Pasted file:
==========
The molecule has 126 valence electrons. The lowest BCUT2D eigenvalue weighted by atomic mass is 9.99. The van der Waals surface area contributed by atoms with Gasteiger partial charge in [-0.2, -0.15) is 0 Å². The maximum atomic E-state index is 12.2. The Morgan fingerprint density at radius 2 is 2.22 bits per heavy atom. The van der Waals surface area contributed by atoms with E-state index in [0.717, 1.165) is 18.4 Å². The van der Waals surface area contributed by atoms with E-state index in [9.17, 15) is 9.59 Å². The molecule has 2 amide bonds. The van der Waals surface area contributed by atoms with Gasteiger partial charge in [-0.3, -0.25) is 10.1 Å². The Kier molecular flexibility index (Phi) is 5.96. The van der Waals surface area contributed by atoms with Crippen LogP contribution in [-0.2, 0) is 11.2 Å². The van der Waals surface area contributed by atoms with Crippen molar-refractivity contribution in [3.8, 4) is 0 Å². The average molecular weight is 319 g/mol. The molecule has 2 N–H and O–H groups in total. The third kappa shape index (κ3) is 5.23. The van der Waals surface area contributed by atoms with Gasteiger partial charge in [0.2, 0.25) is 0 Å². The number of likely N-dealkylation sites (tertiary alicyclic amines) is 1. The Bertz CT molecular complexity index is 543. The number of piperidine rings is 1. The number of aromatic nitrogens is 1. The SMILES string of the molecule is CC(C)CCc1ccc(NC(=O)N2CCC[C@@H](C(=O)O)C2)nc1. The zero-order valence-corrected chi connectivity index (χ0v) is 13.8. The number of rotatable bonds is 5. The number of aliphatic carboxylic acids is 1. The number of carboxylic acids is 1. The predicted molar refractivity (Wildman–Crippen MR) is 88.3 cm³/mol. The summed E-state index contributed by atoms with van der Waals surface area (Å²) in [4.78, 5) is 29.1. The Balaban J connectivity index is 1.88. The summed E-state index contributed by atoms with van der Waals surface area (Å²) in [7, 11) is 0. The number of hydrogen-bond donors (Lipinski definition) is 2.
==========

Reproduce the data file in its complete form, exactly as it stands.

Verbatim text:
The molecule has 126 valence electrons. The lowest BCUT2D eigenvalue weighted by atomic mass is 9.99. The van der Waals surface area contributed by atoms with Gasteiger partial charge in [-0.2, -0.15) is 0 Å². The maximum atomic E-state index is 12.2. The Morgan fingerprint density at radius 2 is 2.22 bits per heavy atom. The van der Waals surface area contributed by atoms with E-state index in [0.717, 1.165) is 18.4 Å². The van der Waals surface area contributed by atoms with E-state index in [9.17, 15) is 9.59 Å². The molecule has 2 amide bonds. The van der Waals surface area contributed by atoms with Gasteiger partial charge in [-0.3, -0.25) is 10.1 Å². The Kier molecular flexibility index (Phi) is 5.96. The van der Waals surface area contributed by atoms with Crippen LogP contribution in [-0.2, 0) is 11.2 Å². The van der Waals surface area contributed by atoms with Crippen molar-refractivity contribution in [3.8, 4) is 0 Å². The average molecular weight is 319 g/mol. The molecule has 2 N–H and O–H groups in total. The third kappa shape index (κ3) is 5.23. The van der Waals surface area contributed by atoms with Gasteiger partial charge in [0.2, 0.25) is 0 Å². The number of likely N-dealkylation sites (tertiary alicyclic amines) is 1. The Bertz CT molecular complexity index is 543. The number of piperidine rings is 1. The number of aromatic nitrogens is 1. The SMILES string of the molecule is CC(C)CCc1ccc(NC(=O)N2CCC[C@@H](C(=O)O)C2)nc1. The zero-order valence-corrected chi connectivity index (χ0v) is 13.8. The number of rotatable bonds is 5. The number of aliphatic carboxylic acids is 1. The number of carboxylic acids is 1. The predicted molar refractivity (Wildman–Crippen MR) is 88.3 cm³/mol. The summed E-state index contributed by atoms with van der Waals surface area (Å²) in [4.78, 5) is 29.1. The Balaban J connectivity index is 1.88. The summed E-state index contributed by atoms with van der Waals surface area (Å²) in [7, 11) is 0. The number of hydrogen-bond donors (Lipinski definition) is 2.